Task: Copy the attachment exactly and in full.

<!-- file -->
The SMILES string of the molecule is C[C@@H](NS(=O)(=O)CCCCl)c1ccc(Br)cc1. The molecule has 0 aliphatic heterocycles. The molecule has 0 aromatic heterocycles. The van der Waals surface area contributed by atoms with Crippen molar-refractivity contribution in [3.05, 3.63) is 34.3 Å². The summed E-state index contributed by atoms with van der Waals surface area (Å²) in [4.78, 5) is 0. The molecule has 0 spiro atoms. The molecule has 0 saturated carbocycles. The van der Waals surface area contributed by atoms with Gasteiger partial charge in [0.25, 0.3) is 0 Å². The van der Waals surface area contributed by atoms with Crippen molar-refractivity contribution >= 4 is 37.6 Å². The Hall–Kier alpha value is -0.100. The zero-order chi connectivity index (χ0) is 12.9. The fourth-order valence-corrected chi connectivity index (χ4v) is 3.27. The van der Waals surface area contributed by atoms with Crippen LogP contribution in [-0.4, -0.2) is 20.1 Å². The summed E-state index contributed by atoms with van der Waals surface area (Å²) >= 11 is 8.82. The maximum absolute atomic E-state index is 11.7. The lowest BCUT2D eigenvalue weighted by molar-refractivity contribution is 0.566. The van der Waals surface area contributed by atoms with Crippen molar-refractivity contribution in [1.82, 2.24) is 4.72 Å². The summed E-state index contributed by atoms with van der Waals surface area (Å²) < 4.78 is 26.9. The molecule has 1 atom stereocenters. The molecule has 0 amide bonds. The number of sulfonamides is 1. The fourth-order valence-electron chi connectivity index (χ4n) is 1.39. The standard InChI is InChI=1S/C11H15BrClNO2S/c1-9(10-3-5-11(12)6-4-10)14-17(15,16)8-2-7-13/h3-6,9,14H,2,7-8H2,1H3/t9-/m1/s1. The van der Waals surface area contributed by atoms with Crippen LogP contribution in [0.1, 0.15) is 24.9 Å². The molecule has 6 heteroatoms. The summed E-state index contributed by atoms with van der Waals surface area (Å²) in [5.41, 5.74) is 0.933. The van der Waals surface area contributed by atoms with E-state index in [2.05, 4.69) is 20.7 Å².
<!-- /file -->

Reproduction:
The SMILES string of the molecule is C[C@@H](NS(=O)(=O)CCCCl)c1ccc(Br)cc1. The molecule has 0 aliphatic heterocycles. The molecule has 0 aromatic heterocycles. The van der Waals surface area contributed by atoms with Crippen molar-refractivity contribution in [3.05, 3.63) is 34.3 Å². The summed E-state index contributed by atoms with van der Waals surface area (Å²) in [4.78, 5) is 0. The molecule has 0 spiro atoms. The molecule has 0 saturated carbocycles. The van der Waals surface area contributed by atoms with Gasteiger partial charge in [0.25, 0.3) is 0 Å². The van der Waals surface area contributed by atoms with Crippen molar-refractivity contribution >= 4 is 37.6 Å². The Hall–Kier alpha value is -0.100. The zero-order chi connectivity index (χ0) is 12.9. The fourth-order valence-corrected chi connectivity index (χ4v) is 3.27. The van der Waals surface area contributed by atoms with Crippen LogP contribution in [-0.4, -0.2) is 20.1 Å². The summed E-state index contributed by atoms with van der Waals surface area (Å²) >= 11 is 8.82. The maximum absolute atomic E-state index is 11.7. The lowest BCUT2D eigenvalue weighted by molar-refractivity contribution is 0.566. The van der Waals surface area contributed by atoms with Crippen molar-refractivity contribution in [1.82, 2.24) is 4.72 Å². The summed E-state index contributed by atoms with van der Waals surface area (Å²) < 4.78 is 26.9. The molecule has 1 atom stereocenters. The molecule has 0 amide bonds. The number of sulfonamides is 1. The fourth-order valence-electron chi connectivity index (χ4n) is 1.39. The standard InChI is InChI=1S/C11H15BrClNO2S/c1-9(10-3-5-11(12)6-4-10)14-17(15,16)8-2-7-13/h3-6,9,14H,2,7-8H2,1H3/t9-/m1/s1. The van der Waals surface area contributed by atoms with Crippen LogP contribution in [0.1, 0.15) is 24.9 Å². The molecule has 6 heteroatoms. The summed E-state index contributed by atoms with van der Waals surface area (Å²) in [5.41, 5.74) is 0.933. The van der Waals surface area contributed by atoms with E-state index in [2.05, 4.69) is 20.7 Å².